“Consequently, while a priest must speak to political issues that are also moral, he may not endorse candidates nor engage in partisan campaigning,” Cardinal George said.
“Racial issues are both political and moral and are also highly charged,” he continued. “Words can be differently interpreted, but Fr. Pfleger’s remarks about Senator Clinton are both partisan and amount to a personal attack. I regret that deeply.”
The cardinal said that Father Pfleger has promised him that he will not “enter into campaigning” or publicly mention any candidate. The priest also promised to “abide by the discipline common to all Catholic priests.”
On Thursday evening Father Pfleger apologized for his remarks. The priest said in a statement posted on his church’s web site, "I regret the words I chose on Sunday… These words are inconsistent with Senator Obama's life and message, and I am deeply sorry if they offended Senator Clinton or anyone else who saw them."
Bill Donohue, president of the Catholic League for Religious and Civil Rights, commented on the priest’s remarks and his apology.
“Father Pfleger’s tirade would be inexcusable anywhere, but it is even more offensive when it happens in a church,” Donohue said. “It does not matter that it was not his own, nor does it matter that it happened in a church that has a record of allowing demagogues to exploit it. When churches become forums for political rallies, both religion and the First Amendment are corrupted.”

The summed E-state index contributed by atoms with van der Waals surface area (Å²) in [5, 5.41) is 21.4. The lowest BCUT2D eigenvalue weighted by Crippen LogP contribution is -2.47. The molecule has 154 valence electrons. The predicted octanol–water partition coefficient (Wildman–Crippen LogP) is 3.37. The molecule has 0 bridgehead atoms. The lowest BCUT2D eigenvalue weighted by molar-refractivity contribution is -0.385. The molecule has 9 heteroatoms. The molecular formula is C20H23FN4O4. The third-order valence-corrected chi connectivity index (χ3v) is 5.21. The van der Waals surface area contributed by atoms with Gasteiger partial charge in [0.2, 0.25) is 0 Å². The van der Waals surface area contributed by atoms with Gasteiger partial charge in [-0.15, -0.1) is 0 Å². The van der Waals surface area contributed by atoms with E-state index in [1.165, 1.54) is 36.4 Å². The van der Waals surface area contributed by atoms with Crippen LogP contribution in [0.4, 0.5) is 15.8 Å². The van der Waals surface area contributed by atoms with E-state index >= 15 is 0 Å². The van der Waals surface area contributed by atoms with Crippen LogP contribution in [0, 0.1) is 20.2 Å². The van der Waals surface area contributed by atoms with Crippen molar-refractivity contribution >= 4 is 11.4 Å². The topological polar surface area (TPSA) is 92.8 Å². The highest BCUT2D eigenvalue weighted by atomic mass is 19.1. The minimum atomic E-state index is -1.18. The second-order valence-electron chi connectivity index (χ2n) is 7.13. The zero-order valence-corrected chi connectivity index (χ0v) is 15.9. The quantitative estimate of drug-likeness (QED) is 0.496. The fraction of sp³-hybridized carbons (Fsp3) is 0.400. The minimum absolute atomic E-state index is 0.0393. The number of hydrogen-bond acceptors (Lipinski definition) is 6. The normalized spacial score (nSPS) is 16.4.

Donohue said Father Pfleger and Obama have had “long-standing ties,” claiming that as a state legislator Obama had secured state monies for social programs at Father Pfleger’s parish, St. Sabina’s Church. Donohue also questioned Obama’s choice to associate with the priest, who Donohue said has had a “troubling history.” He cited the priest’s “welcoming” of anti-Semitic preacher Louis Farrakhan to speak in his parish and his remarks at an anti-gun rally urging the crowd to hunt down a gun store owner “like a rat” and “snuff” him.
Obama rebuked Father Pfleger’s remarks, saying in a statement, “As I have traveled this country, I've been impressed not by what divides us, but by all that that unites us. That is why I am deeply disappointed in Father Pfleger's divisive, backward-looking rhetoric, which doesn't reflect the country I see or the desire of people across America to come together in common cause.”
Prior to the controversy, the Obama campaign’s web site included laudatory remarks from Father Pfleger and identified him as pastor of St. Sabina’s Church. The priest said he was concerned by poverty, justice, education, and heath care and he advocated the end of the war in Iraq. He said:
“The faith community has to be a prophetic voice to bring us to where we ought to be as a country. Its voice should call every individual to be their best and not assimilate into anything less. Obama is calling back those who have given up and lost hope in the political system both young and old in the belief that we can fix it. He has the intellect for the job and I haven’t heard anyone since Robert F. Kennedy who is causing such an emotional and spiritual awakening to the political possibilities.”
The Obama campaign has removed Father Pfleger’s remarks from its website.